Vodafone's massive life hack for young Kiwis

21 March 2018

At the end of the week-long Vodafone Hackathon there’s a palpable energy in the air.

People who were strangers at the start of the week now smile at the shared bond that comes from hundreds of hours locked in a room, working together to make Aotearoa a better place.

Their efforts are all part of the Vodafone Foundation’s new 10 year strategy to halve the number of the most excluded and disadvantaged young people in New Zealand.

“We are committing $20 million to that goal, but we are under no illusions that we do this alone. One of the biggest opportunities was for us to leverage Vodafone even more.

“We know that people who work here love the way the Vodafone Foundation invests in community partners to change the lives of young people across the country and we wanted to tap into that passion,” HR Director Antony Welton said.

Three community Foundation partners were selected to access Vodafone’s business skills.

Campus Connections, a mentoring programme that brings young people enrolled in alternative education to the University of Auckland campus, Dingwall Trust, a care and protection organisation that works with children in care residentially, and VOYCE Whakarongo Mai, an organisation that provides a voice and connections for young people who are care experienced.

“Once the three organisations outlined the challenge they each faced, we were overwhelmed with volunteers to take part in the Hackathon - which is essentially a sprint-like event where you focus on an issue or challenge for a short period of time and come up with a solution.

“We matched 15 Vodafone staff from across the business, and were able to free them from their day jobs thanks to the Vodafone Foundation’s Hands Up policy, which enables all our employees to volunteer for up to two weeks each year,” Antony added.

For those three Foundation partners, the 15 Vodafone hackers put in over 300 hours, and came up some ingenious solutions, all from the rooms at the company’s Auckland InnoV8 building at Smales Farm.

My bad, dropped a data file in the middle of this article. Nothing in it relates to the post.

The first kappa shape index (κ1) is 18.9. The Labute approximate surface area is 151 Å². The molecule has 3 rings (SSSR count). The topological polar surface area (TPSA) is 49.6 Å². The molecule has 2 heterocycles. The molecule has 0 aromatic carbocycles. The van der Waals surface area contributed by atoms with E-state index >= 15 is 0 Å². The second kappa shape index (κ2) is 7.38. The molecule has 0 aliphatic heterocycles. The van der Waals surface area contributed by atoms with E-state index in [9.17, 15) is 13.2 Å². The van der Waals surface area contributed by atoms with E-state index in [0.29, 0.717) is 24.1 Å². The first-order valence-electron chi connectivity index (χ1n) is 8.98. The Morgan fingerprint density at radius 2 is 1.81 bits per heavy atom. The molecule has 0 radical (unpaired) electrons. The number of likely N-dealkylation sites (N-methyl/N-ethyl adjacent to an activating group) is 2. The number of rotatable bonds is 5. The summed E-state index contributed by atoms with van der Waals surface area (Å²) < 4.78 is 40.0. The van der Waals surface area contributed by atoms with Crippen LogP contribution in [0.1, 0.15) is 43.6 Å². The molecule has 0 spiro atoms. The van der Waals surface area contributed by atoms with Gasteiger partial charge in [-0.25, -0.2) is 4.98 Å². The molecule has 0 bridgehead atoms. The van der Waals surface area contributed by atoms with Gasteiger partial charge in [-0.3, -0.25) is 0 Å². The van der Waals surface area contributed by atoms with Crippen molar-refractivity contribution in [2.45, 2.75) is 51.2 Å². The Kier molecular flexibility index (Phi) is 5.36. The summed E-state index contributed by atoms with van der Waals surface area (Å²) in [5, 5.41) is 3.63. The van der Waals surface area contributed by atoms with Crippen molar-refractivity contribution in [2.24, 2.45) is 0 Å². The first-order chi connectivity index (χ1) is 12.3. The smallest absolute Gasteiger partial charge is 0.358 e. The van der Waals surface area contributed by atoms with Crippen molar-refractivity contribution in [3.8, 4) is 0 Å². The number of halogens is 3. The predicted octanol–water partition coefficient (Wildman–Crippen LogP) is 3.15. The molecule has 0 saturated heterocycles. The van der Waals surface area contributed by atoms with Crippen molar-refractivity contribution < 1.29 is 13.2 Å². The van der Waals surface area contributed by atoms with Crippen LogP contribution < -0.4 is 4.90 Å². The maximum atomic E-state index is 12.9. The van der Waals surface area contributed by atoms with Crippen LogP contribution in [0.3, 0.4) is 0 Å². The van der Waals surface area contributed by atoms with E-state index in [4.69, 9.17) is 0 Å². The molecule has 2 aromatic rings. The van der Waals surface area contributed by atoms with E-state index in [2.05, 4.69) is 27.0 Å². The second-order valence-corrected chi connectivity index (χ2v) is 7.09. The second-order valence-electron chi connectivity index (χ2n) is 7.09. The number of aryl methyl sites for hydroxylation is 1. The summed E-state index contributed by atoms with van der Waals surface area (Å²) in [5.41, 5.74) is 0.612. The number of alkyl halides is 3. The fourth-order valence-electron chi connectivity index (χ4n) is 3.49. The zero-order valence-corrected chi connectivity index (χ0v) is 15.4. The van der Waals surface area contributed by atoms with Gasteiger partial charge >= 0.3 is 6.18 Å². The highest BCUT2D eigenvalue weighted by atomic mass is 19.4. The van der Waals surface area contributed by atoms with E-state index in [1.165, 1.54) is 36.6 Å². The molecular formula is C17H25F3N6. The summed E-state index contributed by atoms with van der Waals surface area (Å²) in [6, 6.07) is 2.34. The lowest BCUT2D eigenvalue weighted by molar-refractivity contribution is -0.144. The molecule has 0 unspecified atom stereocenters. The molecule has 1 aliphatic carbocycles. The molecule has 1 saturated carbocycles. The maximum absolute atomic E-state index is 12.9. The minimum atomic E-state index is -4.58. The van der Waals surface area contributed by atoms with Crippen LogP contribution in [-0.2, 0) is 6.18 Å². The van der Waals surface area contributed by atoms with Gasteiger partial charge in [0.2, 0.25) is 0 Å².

Campus Connections Co-Founder Dr Kelsey Deane’s headache was working out how to move a mountain of paper forms into the cloud to a live online space, where the team could start entering the data through online forms and access it anytime for easy analysis.

Her crack team of hackers included Aaron Astle Vodafone’s Enterprise Solutions Lead.

“My role was more or less to be a paid nerd – and it’s really cool to try and make a positive impact,” Aaron said.

For Enterprise Marketing Manager Richard Fry the Hackathon was a chance to see Vodafone’s super geeks in action.

“I’m really excited that we were able to take a business problem and turn it into a digital solution. It’s at the heart of how all our businesses throughout New Zealand need to change and it was amazing to see it first hand,” Richard said.

Dingwall Trust Director Tracie Shipton’s focus was on programmes to enhance and support strong leadership at the Trust, and she was quickly matched with Vodafone’s Learning and Development Consultant Lane Hannah.

“Together we came up with a 1 day programme called Responsive Leadership that we’ll run several times with the trust at their base. We were able to take components of the programmes Vodafone runs, and tailor it to what Dingwall really needs,” Lane said.

“How do you say thank you for this? We do wonderful care of our children and we put them at the centre of everything that we do, but we just didn’t have that overarching management tool for building leadership capability,” Tracie said.

VOYCE Whakarongo Mai Connection and Engagement lead Carolyn Taueki-Stott was keen to find solutions to connecting with young people who are care experienced.

“We looked at developing specific video content through zero rated YouTube videos, we looked at digital and print media tools to help our young people find their voice, and we also investigated providing a pre-loaded device for new rangatahi coming into care which would enable them to connect easily with VOYCE and support in their community,” Carolyn said.

For Vodafone’s Enterprise Personal Assistant Sian Dunn the Hackathon’s been an incredible experience.

“We’re lucky to work for an organisation that doesn’t just allow us to go and work on this for a week, but actually encourages us. I’m really pleased that you can take the company’s collective brainpower and use it to connect for good,” Sian said.  

The feeling is mutual for Campus Connection’s Dr Kelsey Deane.

“The week has just been phenomenal. We’ve just been so inspired to have a team of people from Vodafone come in with their commitment and care, and it’s been such a relief to pass on a problem to a group of people. We had full trust they would be able to do something magical for us and they did.

“The outcome for us is the foundation of a full customised customer relations management system, and now we have these awesome forms that resonate with youth and their experience. It’s just been really remarkable,” Kelsey said.

Vodafone's massive life hack for young Kiwis